4. In our travels last year, we found several churches in the northwest where standing during communion was the norm. While it seemed strange to us, because we weren’t used to it, the congregations at these churches were very comfortable with the practice. I suppose that one could sit or kneel if standing bothered them. It is not so much your posture, but your reverent participation that matters.

  5. Personally, I think it’s a terrible idea. First, you are outside of a huge military installment with many other military installments in the area. And you’re in a large metropolitan area with tourism as a huge industry. You have visitors at every Mass, I’m guessing. The norm in the Catholic (universal) Church around the world is to kneel before the presence of the Lord. And he’s still present for all to see until that tabernacle door is closed. And to change that and add your (not you specifically, anyone) own ‘culture’ to it even if allowed by the USCCB will mean that all visitors will do something different. So you will always have what you think are dissenter present. I’ve visited such parishes, ok just one, and I hope and pray you won’t do as that priest did to my family and tell folks they are wrong in front all of those present. It also seems grossly irreverent (barring no physical limits on the individual) to simply stand before Christ as if He were just nothing, a symbol. I too used to work in a parish and I know the desire to make things ‘better’ that folks want. I’ve even attended The Southwest Liturgical Conference. But changing the Mass isn’t ever a good idea. A part of the beauty that is the ‘universal church’ is that we can attend Mass anywhere around the world and know what we’re doing even if we have no clue what is being said. And in my personal opinion to change those universal norms just because we can, causes havoc, confusion, and anger. Those who are leaving are probably just noticing how it seems we care nothing for Christ and care more about the people STANDING around us. Should we even attempt to cater to folks in a parish? Is that even possible? I don’t think so. Folks will always want something else. And it usually isn’t about God at all, but about them. Every time a parish attempts to do just that, we lose what is most important….Christ. And I know that’s not the intent. Most Catholics don’t even believe He’s truly present in the Eucharist. How can we teach them if we appear to not worship Him? Which is more important the community or Him? Both are important but isn’t one far more than the other? I hope so. But it APPEARS to be something different when we do such things. And ‘causing a scandal’ is still something the church teaches is wrong. If we could truly see Him in bodily form wouldn’t we fall down fully prostrate and truly worship Him in His presence? To stand just seems too lazy and too relaxed to me. He is God, we should care more than just standing there. And I think it’s confusing to the young who are still learning. If we don’t act as though He is truly present, how will they ever believe it? Folks are leaving the Church in droves. Trying to change the wheel seems to be making things worse not better. This is why so many ‘traditional’ parishes are growing. Take a look at St. Elizabeth Ann Seton in Houston. They are enormous and just recently installed permanent communion rails. No one is forced to kneel to receive, but it does send a beautiful message about that parish and what/who is their priority. And last I heard they were the largest (by member count) parish in the USA. When I visit it is ‘wall to wall’ folks and they have 10 Mass times not including their weekday Masses. Just food for thought. Sorry, but you ask. 🙂 BTW, I’ve never noticed kneeler noise in any parish, and I travel a lot. What I have noticed however is a total lack of reverence from folks, walking around, talking before, during and after Mass. Not showing proper respect during the Eucharist as if it’s social hour or their just plain bored and doing something mundane. Folks don’t even know what the sign of peace is. They truly think it’s a like a welcome moment. We need to evangelize, not confuse.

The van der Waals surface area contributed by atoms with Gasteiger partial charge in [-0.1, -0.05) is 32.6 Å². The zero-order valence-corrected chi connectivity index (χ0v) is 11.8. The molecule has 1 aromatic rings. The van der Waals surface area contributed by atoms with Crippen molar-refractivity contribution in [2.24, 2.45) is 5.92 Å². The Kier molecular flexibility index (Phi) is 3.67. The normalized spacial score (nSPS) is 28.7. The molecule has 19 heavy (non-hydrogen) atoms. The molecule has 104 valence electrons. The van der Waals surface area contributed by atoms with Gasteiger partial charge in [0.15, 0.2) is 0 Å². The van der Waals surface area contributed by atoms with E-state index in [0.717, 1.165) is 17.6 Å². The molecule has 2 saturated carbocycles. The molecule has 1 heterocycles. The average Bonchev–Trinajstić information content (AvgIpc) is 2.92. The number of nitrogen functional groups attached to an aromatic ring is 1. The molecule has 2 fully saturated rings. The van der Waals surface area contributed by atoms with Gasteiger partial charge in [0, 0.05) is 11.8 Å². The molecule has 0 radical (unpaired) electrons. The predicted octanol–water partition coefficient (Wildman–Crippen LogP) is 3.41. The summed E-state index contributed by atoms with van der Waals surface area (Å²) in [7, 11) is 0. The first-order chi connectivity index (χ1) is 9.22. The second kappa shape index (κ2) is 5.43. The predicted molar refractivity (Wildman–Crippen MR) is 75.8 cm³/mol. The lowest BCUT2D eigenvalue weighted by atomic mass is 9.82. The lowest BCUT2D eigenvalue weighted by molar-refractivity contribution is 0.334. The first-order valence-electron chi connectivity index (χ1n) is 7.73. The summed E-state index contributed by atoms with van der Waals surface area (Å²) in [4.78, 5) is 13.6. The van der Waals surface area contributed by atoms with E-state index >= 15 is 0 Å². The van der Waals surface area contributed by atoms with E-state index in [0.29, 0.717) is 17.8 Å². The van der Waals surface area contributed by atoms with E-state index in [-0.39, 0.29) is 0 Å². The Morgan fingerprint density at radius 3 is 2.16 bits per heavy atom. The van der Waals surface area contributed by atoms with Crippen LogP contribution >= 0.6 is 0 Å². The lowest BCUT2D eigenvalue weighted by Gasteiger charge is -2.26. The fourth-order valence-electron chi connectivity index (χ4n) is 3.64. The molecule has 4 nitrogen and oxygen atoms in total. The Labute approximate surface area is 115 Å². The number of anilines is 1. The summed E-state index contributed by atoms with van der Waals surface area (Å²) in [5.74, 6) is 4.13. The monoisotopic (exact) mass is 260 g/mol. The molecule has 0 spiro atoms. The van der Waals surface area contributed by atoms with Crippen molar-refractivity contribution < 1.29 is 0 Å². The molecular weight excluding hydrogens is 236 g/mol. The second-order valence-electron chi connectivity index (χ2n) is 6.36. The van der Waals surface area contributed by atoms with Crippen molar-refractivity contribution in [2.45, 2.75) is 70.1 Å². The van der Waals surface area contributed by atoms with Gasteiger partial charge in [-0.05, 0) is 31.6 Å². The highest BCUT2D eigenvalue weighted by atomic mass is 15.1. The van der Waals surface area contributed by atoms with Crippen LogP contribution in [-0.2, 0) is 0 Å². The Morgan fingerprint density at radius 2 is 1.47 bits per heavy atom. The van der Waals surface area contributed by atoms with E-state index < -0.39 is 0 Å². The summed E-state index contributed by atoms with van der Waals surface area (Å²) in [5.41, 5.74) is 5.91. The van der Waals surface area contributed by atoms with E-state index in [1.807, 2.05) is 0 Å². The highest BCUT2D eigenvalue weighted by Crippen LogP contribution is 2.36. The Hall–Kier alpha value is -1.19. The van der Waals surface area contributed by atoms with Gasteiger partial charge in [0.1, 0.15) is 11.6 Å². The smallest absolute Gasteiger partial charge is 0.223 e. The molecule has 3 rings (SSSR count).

1. I even included the GIRM that says that the correct posture is to STAND except in the Dioceses of the US. So the argument in the beginning of your post falls flat. I guess I will keep typing this till my fingers don’t work. We are trying it. It is actually what the GIRM calls for. I have that above, I am not making it up, I included the link. Kneeler noise is a small part, the main point is that we stand in communion, we kneel in private prayer. We don’t kneel and hold hands, but we stand that way. We usually don’t put our arms around each-other kneeling, but we do standing. See other posts, there are others doing this!

  6. Since it is the local custom to kneel after returning from communion and out of reverence for the fact that the Eucharist is out of the tabernacle and being distributed, I prefer to kneel. I do not stand at benediction nor adoration. To me, standing is a less reverent posture than kneeling. I appreciate that Fr. Pat is attempting to bring more reverence to the mass, but I am not convinced that this is the way for our parish. We should also address issues such as behavior and noise level before and after mass, lack of appropriate dress, and lack of genuflecting upon arrival and departure as well as lack of reverence when crossing in front of the tabernacle.

    1. It has worked in many other places. All I am asking is to give it a few months. That is all, a few months to try something that has worked for many others…what can that harm?

      1. Well, You must see that it has done some harm. Some are feeling confused or even angry.
        My 13 year old, who has been in Catholic school since Kindergarten, is now asking if her former pastors were wrong, if her teachers at school have been wrong, if her parents have taught her incorrectly. She is unsure of what to think or what to do. She felt compelled to kneel at school mass, but was fearful that she would get in trouble for it.